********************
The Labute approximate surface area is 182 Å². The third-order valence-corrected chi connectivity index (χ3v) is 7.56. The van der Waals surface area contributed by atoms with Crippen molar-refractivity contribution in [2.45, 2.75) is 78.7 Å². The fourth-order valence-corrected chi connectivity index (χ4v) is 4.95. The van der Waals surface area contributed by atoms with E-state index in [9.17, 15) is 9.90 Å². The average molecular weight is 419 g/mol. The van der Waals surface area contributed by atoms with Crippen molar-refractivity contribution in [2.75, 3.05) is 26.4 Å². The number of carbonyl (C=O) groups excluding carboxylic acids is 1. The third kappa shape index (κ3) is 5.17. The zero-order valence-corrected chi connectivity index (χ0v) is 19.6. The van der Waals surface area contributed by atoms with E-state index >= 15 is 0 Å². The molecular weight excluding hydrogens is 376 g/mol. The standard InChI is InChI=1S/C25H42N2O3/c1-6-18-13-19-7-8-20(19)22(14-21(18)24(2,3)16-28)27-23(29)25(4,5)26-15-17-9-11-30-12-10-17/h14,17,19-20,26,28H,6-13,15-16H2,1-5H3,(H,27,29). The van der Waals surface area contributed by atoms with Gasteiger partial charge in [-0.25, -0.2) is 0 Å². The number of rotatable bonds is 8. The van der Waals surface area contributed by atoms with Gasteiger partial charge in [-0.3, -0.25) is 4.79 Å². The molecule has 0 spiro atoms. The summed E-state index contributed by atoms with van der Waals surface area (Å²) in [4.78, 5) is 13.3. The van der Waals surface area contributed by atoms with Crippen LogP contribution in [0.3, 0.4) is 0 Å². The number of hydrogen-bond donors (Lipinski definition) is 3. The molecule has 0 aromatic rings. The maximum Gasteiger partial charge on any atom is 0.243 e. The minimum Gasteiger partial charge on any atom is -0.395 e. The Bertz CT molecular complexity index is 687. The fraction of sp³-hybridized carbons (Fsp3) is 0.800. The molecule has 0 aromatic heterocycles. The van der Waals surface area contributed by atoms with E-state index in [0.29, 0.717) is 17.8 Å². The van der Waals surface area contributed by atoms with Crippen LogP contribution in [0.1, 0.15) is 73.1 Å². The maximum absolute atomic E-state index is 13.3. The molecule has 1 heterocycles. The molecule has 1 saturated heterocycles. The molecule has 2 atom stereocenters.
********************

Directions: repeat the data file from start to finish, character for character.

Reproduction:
The Labute approximate surface area is 182 Å². The third-order valence-corrected chi connectivity index (χ3v) is 7.56. The van der Waals surface area contributed by atoms with Crippen molar-refractivity contribution in [2.45, 2.75) is 78.7 Å². The fourth-order valence-corrected chi connectivity index (χ4v) is 4.95. The van der Waals surface area contributed by atoms with E-state index in [9.17, 15) is 9.90 Å². The average molecular weight is 419 g/mol. The van der Waals surface area contributed by atoms with Crippen molar-refractivity contribution in [2.75, 3.05) is 26.4 Å². The number of carbonyl (C=O) groups excluding carboxylic acids is 1. The third kappa shape index (κ3) is 5.17. The zero-order valence-corrected chi connectivity index (χ0v) is 19.6. The van der Waals surface area contributed by atoms with E-state index >= 15 is 0 Å². The molecular weight excluding hydrogens is 376 g/mol. The standard InChI is InChI=1S/C25H42N2O3/c1-6-18-13-19-7-8-20(19)22(14-21(18)24(2,3)16-28)27-23(29)25(4,5)26-15-17-9-11-30-12-10-17/h14,17,19-20,26,28H,6-13,15-16H2,1-5H3,(H,27,29). The van der Waals surface area contributed by atoms with Gasteiger partial charge in [-0.25, -0.2) is 0 Å². The number of rotatable bonds is 8. The van der Waals surface area contributed by atoms with Gasteiger partial charge in [-0.3, -0.25) is 4.79 Å². The molecule has 0 spiro atoms. The summed E-state index contributed by atoms with van der Waals surface area (Å²) in [4.78, 5) is 13.3. The van der Waals surface area contributed by atoms with Crippen LogP contribution in [0.3, 0.4) is 0 Å². The number of hydrogen-bond donors (Lipinski definition) is 3. The molecule has 0 aromatic rings. The maximum Gasteiger partial charge on any atom is 0.243 e. The minimum Gasteiger partial charge on any atom is -0.395 e. The Bertz CT molecular complexity index is 687. The fraction of sp³-hybridized carbons (Fsp3) is 0.800. The molecule has 0 aromatic heterocycles. The van der Waals surface area contributed by atoms with E-state index in [0.29, 0.717) is 17.8 Å². The van der Waals surface area contributed by atoms with Crippen LogP contribution in [0.1, 0.15) is 73.1 Å². The maximum absolute atomic E-state index is 13.3. The molecule has 1 heterocycles. The molecule has 1 saturated heterocycles. The molecule has 2 atom stereocenters.